Suddenly New Year's eve turned into a party, of a pot luck bring food & booze type. Was this it ? Had "Haggioli's" time come ? Unfortunately not, it was more a buffet affair than a seated job. However somebody had given me the Wagamama cook book for Christmas, what about Haggis gyoza ? The cook book suggested buying gyoza skins, but the internet provided a simple dough recipe. All systems were go.
A fine McSween's haggis was obtained and steamed as usual. The dough (just flour & water in a slightly sticky mix) was more elastic than I was used to but it got rolled & cut out. A teaspoon of haggis went into the centre, the discs were folded & sealed, time to cook.
Cooking gyoza provides an unexpected amount of excitement (a moment or two of carelessness could result in first degree excitement). First the pan is heated to smoking, then a splash of oil goes in. Quickly followed by 5-6 gyoza (they need a bit of space) which get a couple of minutes browning. Then water is added (!) and a lid thrown over and they are taken off the heat to steam. I stacked them onto greaseproof paper (after testing one, it wouldn't do to poison one's guests) till the whole lot were done then put them in a very low oven in a foil covered dish to keep warm. Gyoza really need a dipping sauce, a quick think came up with this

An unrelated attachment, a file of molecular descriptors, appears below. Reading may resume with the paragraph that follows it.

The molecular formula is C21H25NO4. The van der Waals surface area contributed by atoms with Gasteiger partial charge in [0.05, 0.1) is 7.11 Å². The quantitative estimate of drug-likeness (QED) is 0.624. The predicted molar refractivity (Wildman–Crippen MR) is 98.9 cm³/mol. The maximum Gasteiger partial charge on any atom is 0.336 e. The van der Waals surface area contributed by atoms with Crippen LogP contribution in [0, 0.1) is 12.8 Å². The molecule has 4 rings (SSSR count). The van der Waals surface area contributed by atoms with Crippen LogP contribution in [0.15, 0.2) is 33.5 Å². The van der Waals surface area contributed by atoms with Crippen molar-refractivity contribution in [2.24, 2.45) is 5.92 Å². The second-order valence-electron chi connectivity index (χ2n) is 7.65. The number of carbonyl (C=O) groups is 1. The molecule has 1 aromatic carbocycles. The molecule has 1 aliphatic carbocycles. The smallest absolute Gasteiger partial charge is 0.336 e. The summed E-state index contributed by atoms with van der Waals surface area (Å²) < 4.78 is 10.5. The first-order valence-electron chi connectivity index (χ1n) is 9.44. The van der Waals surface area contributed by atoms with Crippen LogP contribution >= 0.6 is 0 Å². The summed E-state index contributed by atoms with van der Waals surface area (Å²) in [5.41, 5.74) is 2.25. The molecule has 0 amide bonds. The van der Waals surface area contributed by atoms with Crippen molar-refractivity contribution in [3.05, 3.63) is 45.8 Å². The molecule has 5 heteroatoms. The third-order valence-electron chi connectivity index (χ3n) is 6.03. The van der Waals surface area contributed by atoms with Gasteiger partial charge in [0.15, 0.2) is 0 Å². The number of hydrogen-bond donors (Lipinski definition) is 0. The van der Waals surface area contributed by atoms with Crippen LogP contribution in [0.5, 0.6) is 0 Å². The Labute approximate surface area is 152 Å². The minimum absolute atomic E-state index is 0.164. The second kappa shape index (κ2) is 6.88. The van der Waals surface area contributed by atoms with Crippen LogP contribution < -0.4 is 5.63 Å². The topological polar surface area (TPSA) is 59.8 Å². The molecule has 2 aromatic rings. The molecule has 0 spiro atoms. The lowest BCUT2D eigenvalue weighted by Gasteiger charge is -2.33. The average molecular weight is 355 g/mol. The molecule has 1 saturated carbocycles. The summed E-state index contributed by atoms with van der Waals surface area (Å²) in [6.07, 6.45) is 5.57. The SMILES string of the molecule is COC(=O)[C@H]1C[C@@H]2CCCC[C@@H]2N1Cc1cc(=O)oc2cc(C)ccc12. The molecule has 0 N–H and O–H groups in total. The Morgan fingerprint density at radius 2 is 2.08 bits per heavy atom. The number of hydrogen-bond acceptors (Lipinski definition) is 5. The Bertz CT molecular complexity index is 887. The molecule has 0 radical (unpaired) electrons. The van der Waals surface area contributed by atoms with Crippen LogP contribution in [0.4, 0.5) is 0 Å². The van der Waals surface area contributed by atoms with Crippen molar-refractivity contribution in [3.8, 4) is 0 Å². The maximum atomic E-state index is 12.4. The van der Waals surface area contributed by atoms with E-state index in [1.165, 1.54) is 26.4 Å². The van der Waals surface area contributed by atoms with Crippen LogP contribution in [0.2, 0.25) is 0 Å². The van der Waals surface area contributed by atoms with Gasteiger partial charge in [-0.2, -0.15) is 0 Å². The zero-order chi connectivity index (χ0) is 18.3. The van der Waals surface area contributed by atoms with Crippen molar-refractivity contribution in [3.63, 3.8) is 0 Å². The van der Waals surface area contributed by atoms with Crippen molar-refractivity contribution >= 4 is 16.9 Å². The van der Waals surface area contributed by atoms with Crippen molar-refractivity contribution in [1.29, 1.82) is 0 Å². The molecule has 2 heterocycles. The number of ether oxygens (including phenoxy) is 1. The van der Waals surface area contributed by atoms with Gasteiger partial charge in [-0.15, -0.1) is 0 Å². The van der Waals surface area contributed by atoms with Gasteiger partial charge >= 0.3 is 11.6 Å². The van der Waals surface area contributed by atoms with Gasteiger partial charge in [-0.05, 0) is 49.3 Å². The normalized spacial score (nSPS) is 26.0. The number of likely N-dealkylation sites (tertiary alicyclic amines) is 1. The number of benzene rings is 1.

1 measure scotch
1 dash Benedictine (any herbal liquer will do, Drambuie maybe better)
1/2 measure soy
1-2 dashes olive oil
mix it all up and pour into a small dish.
The gyoza are at their best hot, but perfectly nice cold. The sauce brings out the haggis nicely with the whisky & soy balancing each other whilst the pepperiness of the haggis comes through.
Haggis, its time for some fusion.